Bahrain’s borrowing reaches BD13 billion

BAHRAIN’S current government debt constitutes around 118 per cent of its gross domestic product (GDP), it has emerged.

The Finance and National Economy Ministry told the Shura Council’s financial and economic affairs committee that Bahrain’s borrowing reached BD13 billion at the end of last year.

The Shura Council in its weekly session on Sunday is set to debate a Royal Decree issued by His Majesty King Hamad during the National Assembly recess to amend the 1977 Bonds Law to increase the ceiling of borrowing to BD15bn.

“We need to borrow more to cover the deficit in the national budget besides repaying loans throughout the year,” said the ministry.

“Additional financing is a must to fund strong necessities in the 2021-2022 national budget and our projection is that the ceiling of BD13bn limited us and for that it had to go up to around BD14.8bn to BD15bn,” it added.

“The deficit is 118pc of the GDP but we are co-ordinating with credit rating agencies and providing them with financial details and initiatives to maintain our rating.

“The BD15bn ceiling doesn’t affect our Fiscal Balancing Programme and we are working to reduce general spending and increase revenues.”

The ministry said increasing the ceiling was one of its procedures to deal with emergency spending and introducing financial and economic packages to revitalise the private sector, while limiting the impact on the local workforce.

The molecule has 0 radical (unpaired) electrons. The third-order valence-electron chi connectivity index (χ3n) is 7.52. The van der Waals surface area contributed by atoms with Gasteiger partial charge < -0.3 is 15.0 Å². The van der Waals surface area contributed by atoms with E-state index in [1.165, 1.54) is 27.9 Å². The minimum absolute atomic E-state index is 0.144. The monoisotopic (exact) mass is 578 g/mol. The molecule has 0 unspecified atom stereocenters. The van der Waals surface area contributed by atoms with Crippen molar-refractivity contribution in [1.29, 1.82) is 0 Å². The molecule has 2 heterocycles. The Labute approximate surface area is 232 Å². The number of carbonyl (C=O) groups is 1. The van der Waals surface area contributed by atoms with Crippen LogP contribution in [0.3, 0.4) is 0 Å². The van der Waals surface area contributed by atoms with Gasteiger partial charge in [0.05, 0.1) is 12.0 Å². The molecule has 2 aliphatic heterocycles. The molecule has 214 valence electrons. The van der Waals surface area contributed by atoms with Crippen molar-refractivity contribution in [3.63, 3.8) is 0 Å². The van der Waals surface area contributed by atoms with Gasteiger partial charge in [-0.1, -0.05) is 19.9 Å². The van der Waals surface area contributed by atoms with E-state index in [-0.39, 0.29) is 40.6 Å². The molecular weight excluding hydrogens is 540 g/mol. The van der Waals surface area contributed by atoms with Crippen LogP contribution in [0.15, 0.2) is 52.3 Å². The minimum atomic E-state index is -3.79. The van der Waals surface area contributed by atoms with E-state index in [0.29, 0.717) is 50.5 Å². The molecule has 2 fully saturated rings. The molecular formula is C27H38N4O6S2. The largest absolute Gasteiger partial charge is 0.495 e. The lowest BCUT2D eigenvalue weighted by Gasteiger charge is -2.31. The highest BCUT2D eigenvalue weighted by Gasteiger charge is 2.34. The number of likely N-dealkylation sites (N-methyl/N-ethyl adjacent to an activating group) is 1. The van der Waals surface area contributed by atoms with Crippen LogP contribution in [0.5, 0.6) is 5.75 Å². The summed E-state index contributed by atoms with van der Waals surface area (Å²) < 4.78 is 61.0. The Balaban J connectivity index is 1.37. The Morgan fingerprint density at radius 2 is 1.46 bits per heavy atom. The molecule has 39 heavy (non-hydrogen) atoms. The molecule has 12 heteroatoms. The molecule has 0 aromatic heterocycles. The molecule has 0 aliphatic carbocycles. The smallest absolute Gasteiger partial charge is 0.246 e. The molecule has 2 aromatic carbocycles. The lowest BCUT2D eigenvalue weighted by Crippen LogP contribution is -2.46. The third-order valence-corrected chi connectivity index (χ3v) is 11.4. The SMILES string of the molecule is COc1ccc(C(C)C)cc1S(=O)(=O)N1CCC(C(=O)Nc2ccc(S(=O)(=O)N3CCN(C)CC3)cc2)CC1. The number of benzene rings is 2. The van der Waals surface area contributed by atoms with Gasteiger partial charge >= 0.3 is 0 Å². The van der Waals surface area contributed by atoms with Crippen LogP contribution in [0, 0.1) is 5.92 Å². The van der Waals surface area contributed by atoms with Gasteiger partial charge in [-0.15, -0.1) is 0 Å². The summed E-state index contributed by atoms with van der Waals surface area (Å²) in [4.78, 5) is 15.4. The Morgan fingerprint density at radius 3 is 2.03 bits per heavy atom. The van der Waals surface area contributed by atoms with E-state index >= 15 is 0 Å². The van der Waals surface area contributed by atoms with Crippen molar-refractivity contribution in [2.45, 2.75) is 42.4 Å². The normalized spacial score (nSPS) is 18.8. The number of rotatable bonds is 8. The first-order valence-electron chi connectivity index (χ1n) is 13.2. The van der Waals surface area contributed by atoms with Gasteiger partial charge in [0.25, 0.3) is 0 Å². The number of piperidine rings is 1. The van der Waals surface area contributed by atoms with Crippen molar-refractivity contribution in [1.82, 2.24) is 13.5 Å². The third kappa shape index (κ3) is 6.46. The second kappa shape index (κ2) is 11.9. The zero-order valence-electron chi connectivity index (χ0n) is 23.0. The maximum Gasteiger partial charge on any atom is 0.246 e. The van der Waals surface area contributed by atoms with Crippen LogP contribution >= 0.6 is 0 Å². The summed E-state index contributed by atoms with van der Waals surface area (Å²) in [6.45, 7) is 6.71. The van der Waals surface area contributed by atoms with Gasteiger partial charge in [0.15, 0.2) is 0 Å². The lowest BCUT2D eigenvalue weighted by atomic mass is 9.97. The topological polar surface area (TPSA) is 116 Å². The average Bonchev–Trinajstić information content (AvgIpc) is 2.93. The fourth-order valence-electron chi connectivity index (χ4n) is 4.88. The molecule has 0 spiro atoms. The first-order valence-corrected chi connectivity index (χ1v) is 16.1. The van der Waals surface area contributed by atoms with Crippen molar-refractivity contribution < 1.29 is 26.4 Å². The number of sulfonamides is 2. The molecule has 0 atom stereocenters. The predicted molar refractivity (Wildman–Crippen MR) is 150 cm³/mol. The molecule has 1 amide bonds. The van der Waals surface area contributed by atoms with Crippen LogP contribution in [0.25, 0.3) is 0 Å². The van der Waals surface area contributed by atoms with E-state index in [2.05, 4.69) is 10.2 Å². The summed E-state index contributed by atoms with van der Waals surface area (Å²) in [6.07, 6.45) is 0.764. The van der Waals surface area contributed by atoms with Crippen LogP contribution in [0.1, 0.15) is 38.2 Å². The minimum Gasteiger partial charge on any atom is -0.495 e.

“Last year, we managed to maintain the effects of Covid-19 in partnership with the private sector and through local funds and state-owned companies to reduce our financial burden.”

“We have a comprehensive plan to increase non-oil revenues and support non-oil sectors and activities.

The ministry revealed it would have to repay BD1.37bn this year with BD708m interest and BD1.269bn with interest of BD757m next year.

Committee chairman Khalid Al Maskati said borrowing was expected to reach BD14.9bn by the end of next year.

“Due to the slump in oil prices last year, the government faced a shortage of BD918m in funding for the remaining period of 2020,” he said.

“In addition to this, there was also a previous financial commitment of BD367m due in January.

“Before the decree was issued to increase the ceiling the government fell short of reaching BD13bn by BD673m.

“The decree to increase the ceiling was necessary to avoid getting loans in the best shape and price with the slump in oil prices and slow economic progress due to Covid-19 with Bahrain committed to repay existing loans last year.

“The international prices are an opportunity with lowered costs as financing is needed for requirements here.”




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